Russia exit dents H&M in Q3, but it sees September upturn
But looking specifically at the third quarter, the Russia move had a much bigger impact with the result that while net sales rose 3% to SEK57.45 billion, they fell 4% in local currencies. That figure worked out at €5.25 billion, $5.07 billion and £4.7 billion.
The company recorded a one-time cost of SEK2.1 billion related to the winding down of its Russian operations.
It was also hit by increased raw materials and freight prices, as well as a stronger US dollar that resulted in substantial cost increases for purchases of goods. It meant the gross margin excluding the Russia cost was 50.4% and the reported gross margin was 49%, (down from 53.2%).
Operating profit excluding the Russian charge was SEK3 billion, down from SEK6.27 billion, corresponding to an operating margin of 5.2%, which was well down on the 11.3% of a year ago. Reported operating profit was SEK902 million, corresponding to an operating margin of a lowly 1.6%.
Profit after tax excluding the one-off cost was down to SEK2.15 billion from SEK4.69 billion. Reported profit after tax was SEK531 million.
CEO Helena Helmersson said the quarter was “largely impacted by our decision to pause sales and then wind down the business in Russia. This has had a significant effect on our sales and profitability, which explains half of the decrease in profits compared with the third quarter last year”.
But there were “many other external challenges” and “in common with the rest of the industry, sales were weak in many of our major markets at the start of the period. Sales then gradually improved, despite a heatwave in several European countries and some remaining delays in the supply of goods. Increased raw materials and freight prices, as well as a stronger US dollar, resulted in substantial cost increases for purchases of goods. We have chosen not to fully compensate for the increased costs, which is reflected in the gross margin. Overall, these factors had a substantial negative impact on profit for the quarter”.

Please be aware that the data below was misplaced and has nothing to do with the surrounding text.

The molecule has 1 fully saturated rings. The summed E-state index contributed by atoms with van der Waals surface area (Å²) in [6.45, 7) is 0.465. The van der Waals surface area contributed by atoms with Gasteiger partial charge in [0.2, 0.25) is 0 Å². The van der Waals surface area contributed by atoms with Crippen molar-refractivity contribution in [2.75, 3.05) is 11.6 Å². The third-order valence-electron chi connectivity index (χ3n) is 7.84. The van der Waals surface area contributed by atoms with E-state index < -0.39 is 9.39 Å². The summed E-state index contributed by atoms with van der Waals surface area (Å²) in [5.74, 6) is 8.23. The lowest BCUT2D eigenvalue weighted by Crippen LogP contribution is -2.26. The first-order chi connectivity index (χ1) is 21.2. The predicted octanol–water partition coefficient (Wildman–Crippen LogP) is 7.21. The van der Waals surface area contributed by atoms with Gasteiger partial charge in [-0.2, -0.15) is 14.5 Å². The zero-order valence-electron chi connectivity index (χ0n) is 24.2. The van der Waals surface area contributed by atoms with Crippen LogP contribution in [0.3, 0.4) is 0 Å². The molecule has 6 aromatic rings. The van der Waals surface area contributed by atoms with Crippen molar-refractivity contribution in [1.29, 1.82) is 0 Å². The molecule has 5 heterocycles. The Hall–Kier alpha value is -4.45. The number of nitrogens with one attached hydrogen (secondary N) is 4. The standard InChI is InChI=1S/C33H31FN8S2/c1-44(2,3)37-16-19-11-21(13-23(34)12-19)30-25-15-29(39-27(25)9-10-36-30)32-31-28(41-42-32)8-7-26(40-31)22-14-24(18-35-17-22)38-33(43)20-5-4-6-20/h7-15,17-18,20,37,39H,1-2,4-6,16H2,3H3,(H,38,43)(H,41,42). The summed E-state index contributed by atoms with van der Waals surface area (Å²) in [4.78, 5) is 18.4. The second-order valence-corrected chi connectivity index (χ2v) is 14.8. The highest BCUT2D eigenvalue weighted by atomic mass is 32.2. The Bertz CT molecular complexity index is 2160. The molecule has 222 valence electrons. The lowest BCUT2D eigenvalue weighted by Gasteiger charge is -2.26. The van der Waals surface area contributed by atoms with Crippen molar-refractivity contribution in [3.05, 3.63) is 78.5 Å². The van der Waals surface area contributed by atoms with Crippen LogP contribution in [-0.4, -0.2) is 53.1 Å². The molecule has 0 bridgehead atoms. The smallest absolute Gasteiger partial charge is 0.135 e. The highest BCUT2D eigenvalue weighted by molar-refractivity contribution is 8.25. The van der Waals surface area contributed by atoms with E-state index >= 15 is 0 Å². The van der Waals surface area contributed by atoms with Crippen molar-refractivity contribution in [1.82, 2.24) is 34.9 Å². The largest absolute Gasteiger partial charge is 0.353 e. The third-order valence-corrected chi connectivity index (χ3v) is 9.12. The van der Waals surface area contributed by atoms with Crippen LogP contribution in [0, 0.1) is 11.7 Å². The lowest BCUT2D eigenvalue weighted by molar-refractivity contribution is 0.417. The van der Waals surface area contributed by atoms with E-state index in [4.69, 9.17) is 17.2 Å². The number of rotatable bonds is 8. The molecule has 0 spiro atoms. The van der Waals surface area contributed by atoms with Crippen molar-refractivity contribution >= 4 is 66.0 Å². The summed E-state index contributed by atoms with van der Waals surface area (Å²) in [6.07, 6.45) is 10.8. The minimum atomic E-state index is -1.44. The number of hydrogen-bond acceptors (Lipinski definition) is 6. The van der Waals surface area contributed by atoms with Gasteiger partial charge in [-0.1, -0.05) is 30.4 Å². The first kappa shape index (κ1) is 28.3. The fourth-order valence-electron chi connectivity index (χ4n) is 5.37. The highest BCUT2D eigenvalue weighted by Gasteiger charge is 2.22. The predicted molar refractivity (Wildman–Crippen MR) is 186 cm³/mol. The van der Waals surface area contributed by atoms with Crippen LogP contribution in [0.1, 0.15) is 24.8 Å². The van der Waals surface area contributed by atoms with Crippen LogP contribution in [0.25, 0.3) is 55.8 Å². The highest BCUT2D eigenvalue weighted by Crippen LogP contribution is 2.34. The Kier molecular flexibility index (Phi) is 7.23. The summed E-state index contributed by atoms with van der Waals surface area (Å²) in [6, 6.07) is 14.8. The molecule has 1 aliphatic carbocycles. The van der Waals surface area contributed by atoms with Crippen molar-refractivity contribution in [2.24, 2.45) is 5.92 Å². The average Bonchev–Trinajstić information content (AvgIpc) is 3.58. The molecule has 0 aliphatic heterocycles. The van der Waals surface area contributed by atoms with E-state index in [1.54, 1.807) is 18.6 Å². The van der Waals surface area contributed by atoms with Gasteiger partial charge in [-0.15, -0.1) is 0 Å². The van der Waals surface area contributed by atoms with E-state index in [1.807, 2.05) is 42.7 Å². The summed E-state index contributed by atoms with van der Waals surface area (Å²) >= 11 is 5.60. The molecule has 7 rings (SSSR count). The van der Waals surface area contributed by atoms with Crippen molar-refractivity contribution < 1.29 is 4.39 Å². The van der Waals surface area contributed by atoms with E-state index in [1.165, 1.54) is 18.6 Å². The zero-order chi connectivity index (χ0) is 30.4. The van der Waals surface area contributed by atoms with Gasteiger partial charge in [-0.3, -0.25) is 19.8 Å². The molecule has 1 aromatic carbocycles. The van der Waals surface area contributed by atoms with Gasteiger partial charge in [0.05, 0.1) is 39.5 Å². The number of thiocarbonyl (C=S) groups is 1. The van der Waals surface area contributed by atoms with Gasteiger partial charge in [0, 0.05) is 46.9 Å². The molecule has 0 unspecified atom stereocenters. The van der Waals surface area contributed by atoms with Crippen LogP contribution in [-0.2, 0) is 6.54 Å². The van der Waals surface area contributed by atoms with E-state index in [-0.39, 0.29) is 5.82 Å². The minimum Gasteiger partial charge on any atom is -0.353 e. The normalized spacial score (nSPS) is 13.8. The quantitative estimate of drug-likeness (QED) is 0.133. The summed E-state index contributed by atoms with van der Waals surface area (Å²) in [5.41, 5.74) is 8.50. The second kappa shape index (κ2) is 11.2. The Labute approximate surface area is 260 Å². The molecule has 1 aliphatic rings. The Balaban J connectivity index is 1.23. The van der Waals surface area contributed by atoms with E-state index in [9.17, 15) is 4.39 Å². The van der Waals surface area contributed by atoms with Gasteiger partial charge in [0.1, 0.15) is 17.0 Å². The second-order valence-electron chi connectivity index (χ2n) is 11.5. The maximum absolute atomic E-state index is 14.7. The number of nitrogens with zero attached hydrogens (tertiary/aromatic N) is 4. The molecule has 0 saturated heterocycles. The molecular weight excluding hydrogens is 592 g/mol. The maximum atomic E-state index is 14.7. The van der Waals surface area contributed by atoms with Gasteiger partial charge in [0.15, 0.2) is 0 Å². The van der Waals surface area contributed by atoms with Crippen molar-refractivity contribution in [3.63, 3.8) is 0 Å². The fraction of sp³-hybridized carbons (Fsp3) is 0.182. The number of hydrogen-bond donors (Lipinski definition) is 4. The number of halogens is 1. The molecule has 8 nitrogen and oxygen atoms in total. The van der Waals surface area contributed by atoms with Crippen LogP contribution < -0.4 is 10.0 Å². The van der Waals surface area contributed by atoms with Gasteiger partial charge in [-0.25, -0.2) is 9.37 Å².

Fortunately, things seem to be looking up, with the company saying that the autumn collections have been well received. Sales increased by 7% in local currencies from 1 to 27 September year on year.
And a cost and efficiency programme is being launched to further streamline the business. Overall, this is expected to result in annual savings of around SEK2 billion. The savings should start to show up in the second half of 2023.
Agreements have also been signed with developers of new solar farms to secure access to renewable energy for years to come. This will help the group reach its carbon reduction targets as well as “securing energy prices for parts of its own operations”.
Looking back at the whole nine-month period, the company said net sales rose by 13%, as mentioned, to SEK 161.12 billion, and rose 8% in local currencies.
The gross margin excluding the one-time cost for Russia was 51.3%, down less sharply from 51.8%.
Operating profit excluding the Russia cost was SEK8.09 billion, and the operating margin was down to 5% from 6.3%. Reported operating profit was SEK6.34 billion, down from SEK8.99 billion, corresponding to an operating margin of 3.9%.
Profit after tax excluding the one-time cost for Russia was down to SEK5.77 billion from SEK6.38 billion.
Clearly, the weak third quarter skewed the results, but that partial recovery during September is good news for the company and it said it provides “important proof that the H&M group is growing even when customers’ purchasing power is decreasing”.